India is the cheapest place to buy a Big Mac, whereas Norway offers the highest price for the signature burger among 48 countries, according to the newly updated Big Mac index unveiled Saturday by The Economist.
The Economist has published the Big Mac index annually since 1986, tracking the various prices of the McDonald’s flagship burger around the world. It uses exchange rates to convert local prices to U.S. dollars, providing a useful measure to compare the value of different countries’ currencies.
India has the lowest-priced Big Mac -- or “Maharaja Mac” -- at $1.54, with a burger patty made of chicken or lamb instead of beef.
Other countries where Big Macs are relatively cheap include South Africa ($2.16), Malaysia ($2.23), Ukraine ($2.27) and Indonesia ($2.23).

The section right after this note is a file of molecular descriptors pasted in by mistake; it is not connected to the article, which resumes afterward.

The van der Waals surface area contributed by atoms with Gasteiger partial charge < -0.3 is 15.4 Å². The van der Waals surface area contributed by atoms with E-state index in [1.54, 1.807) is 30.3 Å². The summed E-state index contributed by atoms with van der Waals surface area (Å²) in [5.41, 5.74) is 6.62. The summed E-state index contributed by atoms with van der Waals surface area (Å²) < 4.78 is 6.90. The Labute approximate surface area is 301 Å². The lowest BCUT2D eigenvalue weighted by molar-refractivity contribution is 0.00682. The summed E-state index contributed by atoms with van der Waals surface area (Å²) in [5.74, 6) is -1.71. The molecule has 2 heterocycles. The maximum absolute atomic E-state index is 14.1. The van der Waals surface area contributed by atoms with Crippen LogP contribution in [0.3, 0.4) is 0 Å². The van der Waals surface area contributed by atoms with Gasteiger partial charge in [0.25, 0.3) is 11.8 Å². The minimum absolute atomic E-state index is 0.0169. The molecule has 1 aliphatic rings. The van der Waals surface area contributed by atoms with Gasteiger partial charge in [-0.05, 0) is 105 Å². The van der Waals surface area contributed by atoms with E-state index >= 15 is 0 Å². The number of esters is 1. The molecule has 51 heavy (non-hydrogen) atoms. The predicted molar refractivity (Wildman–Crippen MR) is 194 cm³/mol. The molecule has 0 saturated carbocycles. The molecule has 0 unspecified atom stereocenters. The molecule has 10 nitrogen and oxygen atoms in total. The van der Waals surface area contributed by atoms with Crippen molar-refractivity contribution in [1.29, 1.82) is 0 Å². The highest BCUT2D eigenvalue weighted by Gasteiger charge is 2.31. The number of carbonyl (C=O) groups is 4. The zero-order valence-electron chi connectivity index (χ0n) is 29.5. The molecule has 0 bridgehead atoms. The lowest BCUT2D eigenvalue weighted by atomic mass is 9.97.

On the other hand, Big Mac in Norway is sold at $7.80, the highest price among the surveyed countries, followed by Venezuela ($7.15), Switzerland ($7.14) and Brazil ($5.25) where the burger costs more than in the burger’s homeland, the U.S. ($4.62).
A Big Mac in Korea costs $3.47 (3,700 won), more expensive than in neighboring countries China ($2.74) and Japan ($2.97).
By Ock Hyun-ju, Intern reporter (firstname.lastname@example.org)